Ethiopian Pour-Over—Dr. Sterling Hogbein, of the Hogbein Institute and Lube, has posited a new and controversial theory of human bipedal development. Dr. Hogbein explains, “Early man had either some piss poor balance or a high blood alcohol content. My research supports the latter. Essentially man was forced to walk great distances in the early Pleistocene, because the pubs of the time were so far apart. I believe bipedal locomotion itself can be attributed to the obvious benefits of standing during flip cup, chandelier, and several other early Australofraterneritus drinking games. We also know the precursor to beer pong was played with boulders, which may explain the extinction of the Neanderthals, who archeological evidence suggests preferred Quarters or Mexican.”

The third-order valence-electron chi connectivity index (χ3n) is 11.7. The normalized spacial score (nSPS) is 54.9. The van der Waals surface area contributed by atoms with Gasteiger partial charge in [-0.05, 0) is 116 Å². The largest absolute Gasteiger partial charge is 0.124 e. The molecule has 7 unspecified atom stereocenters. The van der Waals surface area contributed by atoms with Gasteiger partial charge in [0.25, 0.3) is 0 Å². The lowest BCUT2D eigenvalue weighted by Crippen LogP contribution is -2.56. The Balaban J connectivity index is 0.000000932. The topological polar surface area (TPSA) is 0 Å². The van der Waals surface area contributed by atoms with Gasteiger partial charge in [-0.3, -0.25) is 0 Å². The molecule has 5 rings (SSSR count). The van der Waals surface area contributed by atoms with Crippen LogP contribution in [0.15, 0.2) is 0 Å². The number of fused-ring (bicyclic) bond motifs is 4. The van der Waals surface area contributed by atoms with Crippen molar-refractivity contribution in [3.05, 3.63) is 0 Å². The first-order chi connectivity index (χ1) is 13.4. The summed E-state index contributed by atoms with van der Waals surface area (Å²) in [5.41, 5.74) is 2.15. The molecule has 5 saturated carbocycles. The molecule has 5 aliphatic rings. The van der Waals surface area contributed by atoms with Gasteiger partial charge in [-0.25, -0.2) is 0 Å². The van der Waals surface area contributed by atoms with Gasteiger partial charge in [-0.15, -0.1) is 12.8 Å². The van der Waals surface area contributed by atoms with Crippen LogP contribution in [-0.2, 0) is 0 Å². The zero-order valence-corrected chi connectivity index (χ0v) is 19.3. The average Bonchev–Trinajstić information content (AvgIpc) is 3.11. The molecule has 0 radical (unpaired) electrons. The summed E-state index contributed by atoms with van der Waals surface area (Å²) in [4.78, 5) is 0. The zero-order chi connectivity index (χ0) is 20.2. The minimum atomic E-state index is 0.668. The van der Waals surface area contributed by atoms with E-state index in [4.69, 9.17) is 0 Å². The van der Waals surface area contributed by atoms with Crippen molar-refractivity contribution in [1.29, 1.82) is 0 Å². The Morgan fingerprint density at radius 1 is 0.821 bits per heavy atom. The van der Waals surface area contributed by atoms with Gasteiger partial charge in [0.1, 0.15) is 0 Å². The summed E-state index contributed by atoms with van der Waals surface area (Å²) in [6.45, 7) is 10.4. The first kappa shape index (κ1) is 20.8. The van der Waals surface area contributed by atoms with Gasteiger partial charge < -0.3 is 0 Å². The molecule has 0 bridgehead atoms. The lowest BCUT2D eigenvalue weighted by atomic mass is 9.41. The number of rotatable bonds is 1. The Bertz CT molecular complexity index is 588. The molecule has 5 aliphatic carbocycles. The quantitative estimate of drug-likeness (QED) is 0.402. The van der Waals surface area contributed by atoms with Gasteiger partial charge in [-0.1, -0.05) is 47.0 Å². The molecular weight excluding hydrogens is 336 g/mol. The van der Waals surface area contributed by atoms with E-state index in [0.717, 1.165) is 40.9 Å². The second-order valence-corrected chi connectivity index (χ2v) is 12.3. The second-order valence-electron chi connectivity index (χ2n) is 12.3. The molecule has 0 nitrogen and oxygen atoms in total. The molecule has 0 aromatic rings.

Dr. Hogbein’s methodology is drawing harsh criticism from every corner of the archeological community, especially after his attempt to emulate the “drunken walk” ended with a damaged fossil and a resisting arrest charge. Despite these setbacks, Dr. Hogbien remains convinced his thesis is valid: “What do you see when you look at that track of prints! You can’t tell me that knuckle dragger was a teetotaler! That’s not a derisive remark, if you look closely there are actually traces of knuckle indentations right alongside the footprints. I had to drink a bottle of Crown Royal and half a flask of Ten High to get anywhere near as drunk as that early Pleistocene pub-crawler. Why do you think the missing link Lucy was so loosey? Hah!”
In a related theory, Dr. Hogbein has posited the famed ‘missing link’ actually died after she fell out of a tree during the first Serengeti toga party. He also cites the below image as evidence of early Anasazi keg surfing. Weekly tours available through AZ Adventure Tours.